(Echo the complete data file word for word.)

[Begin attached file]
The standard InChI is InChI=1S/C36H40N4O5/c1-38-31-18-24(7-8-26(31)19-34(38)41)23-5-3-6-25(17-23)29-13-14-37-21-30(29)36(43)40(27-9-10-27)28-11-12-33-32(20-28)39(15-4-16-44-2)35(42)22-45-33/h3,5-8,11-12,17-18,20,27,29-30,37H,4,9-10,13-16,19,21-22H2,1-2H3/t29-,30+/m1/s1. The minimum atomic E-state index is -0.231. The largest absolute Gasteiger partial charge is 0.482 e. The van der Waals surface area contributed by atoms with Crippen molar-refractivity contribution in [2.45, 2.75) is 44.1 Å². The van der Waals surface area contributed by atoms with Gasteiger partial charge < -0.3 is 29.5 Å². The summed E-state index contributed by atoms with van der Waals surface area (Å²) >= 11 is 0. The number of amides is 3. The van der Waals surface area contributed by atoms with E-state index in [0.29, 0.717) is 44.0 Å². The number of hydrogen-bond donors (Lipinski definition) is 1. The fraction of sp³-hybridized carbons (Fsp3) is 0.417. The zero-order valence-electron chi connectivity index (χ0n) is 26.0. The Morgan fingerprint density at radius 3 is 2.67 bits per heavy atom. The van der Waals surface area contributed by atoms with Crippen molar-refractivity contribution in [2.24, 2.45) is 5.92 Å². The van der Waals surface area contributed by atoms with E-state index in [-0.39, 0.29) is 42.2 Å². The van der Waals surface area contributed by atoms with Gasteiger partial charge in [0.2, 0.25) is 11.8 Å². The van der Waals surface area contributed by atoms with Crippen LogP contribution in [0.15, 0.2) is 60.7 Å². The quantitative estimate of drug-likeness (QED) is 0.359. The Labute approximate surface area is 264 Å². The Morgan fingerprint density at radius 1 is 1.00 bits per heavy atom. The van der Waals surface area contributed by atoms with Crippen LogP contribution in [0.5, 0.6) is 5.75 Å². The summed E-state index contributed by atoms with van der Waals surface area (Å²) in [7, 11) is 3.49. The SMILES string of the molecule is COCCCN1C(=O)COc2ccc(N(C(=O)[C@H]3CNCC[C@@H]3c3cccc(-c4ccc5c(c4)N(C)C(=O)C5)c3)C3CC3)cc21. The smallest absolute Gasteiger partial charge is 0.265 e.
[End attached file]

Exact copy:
The standard InChI is InChI=1S/C36H40N4O5/c1-38-31-18-24(7-8-26(31)19-34(38)41)23-5-3-6-25(17-23)29-13-14-37-21-30(29)36(43)40(27-9-10-27)28-11-12-33-32(20-28)39(15-4-16-44-2)35(42)22-45-33/h3,5-8,11-12,17-18,20,27,29-30,37H,4,9-10,13-16,19,21-22H2,1-2H3/t29-,30+/m1/s1. The minimum atomic E-state index is -0.231. The largest absolute Gasteiger partial charge is 0.482 e. The van der Waals surface area contributed by atoms with Crippen molar-refractivity contribution in [2.45, 2.75) is 44.1 Å². The van der Waals surface area contributed by atoms with Gasteiger partial charge < -0.3 is 29.5 Å². The summed E-state index contributed by atoms with van der Waals surface area (Å²) >= 11 is 0. The number of amides is 3. The van der Waals surface area contributed by atoms with E-state index in [0.29, 0.717) is 44.0 Å². The number of hydrogen-bond donors (Lipinski definition) is 1. The fraction of sp³-hybridized carbons (Fsp3) is 0.417. The zero-order valence-electron chi connectivity index (χ0n) is 26.0. The Morgan fingerprint density at radius 3 is 2.67 bits per heavy atom. The van der Waals surface area contributed by atoms with Crippen molar-refractivity contribution in [2.24, 2.45) is 5.92 Å². The van der Waals surface area contributed by atoms with E-state index in [-0.39, 0.29) is 42.2 Å². The van der Waals surface area contributed by atoms with Gasteiger partial charge in [0.2, 0.25) is 11.8 Å². The van der Waals surface area contributed by atoms with Crippen LogP contribution in [0.15, 0.2) is 60.7 Å². The quantitative estimate of drug-likeness (QED) is 0.359. The Labute approximate surface area is 264 Å². The Morgan fingerprint density at radius 1 is 1.00 bits per heavy atom. The van der Waals surface area contributed by atoms with Crippen LogP contribution in [0.5, 0.6) is 5.75 Å². The summed E-state index contributed by atoms with van der Waals surface area (Å²) in [7, 11) is 3.49. The SMILES string of the molecule is COCCCN1C(=O)COc2ccc(N(C(=O)[C@H]3CNCC[C@@H]3c3cccc(-c4ccc5c(c4)N(C)C(=O)C5)c3)C3CC3)cc21. The smallest absolute Gasteiger partial charge is 0.265 e.